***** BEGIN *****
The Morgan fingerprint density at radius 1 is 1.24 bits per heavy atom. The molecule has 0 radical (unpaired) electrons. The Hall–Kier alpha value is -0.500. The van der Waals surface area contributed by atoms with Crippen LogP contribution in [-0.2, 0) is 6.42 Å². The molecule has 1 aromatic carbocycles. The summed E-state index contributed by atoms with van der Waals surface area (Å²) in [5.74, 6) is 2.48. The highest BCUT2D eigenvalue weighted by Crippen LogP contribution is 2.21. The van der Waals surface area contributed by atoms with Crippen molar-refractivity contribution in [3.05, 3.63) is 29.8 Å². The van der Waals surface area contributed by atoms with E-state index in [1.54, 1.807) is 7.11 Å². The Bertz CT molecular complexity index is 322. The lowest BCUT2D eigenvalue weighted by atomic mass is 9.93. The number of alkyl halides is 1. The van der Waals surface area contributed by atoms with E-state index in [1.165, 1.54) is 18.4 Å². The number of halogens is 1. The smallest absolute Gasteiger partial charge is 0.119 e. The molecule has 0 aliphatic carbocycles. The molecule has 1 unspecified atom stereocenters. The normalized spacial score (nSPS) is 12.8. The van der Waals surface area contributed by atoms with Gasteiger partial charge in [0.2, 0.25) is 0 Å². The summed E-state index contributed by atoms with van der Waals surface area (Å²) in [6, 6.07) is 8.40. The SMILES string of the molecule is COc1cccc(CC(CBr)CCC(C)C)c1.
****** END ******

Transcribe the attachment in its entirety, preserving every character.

The Morgan fingerprint density at radius 1 is 1.24 bits per heavy atom. The molecule has 0 radical (unpaired) electrons. The Hall–Kier alpha value is -0.500. The van der Waals surface area contributed by atoms with Crippen LogP contribution in [-0.2, 0) is 6.42 Å². The molecule has 1 aromatic carbocycles. The summed E-state index contributed by atoms with van der Waals surface area (Å²) in [5.74, 6) is 2.48. The highest BCUT2D eigenvalue weighted by Crippen LogP contribution is 2.21. The van der Waals surface area contributed by atoms with Crippen molar-refractivity contribution in [3.05, 3.63) is 29.8 Å². The van der Waals surface area contributed by atoms with E-state index in [1.54, 1.807) is 7.11 Å². The Bertz CT molecular complexity index is 322. The lowest BCUT2D eigenvalue weighted by atomic mass is 9.93. The number of alkyl halides is 1. The van der Waals surface area contributed by atoms with E-state index in [1.165, 1.54) is 18.4 Å². The number of halogens is 1. The smallest absolute Gasteiger partial charge is 0.119 e. The molecule has 0 aliphatic carbocycles. The molecule has 1 unspecified atom stereocenters. The normalized spacial score (nSPS) is 12.8. The van der Waals surface area contributed by atoms with Gasteiger partial charge in [0.2, 0.25) is 0 Å². The summed E-state index contributed by atoms with van der Waals surface area (Å²) in [6, 6.07) is 8.40. The SMILES string of the molecule is COc1cccc(CC(CBr)CCC(C)C)c1.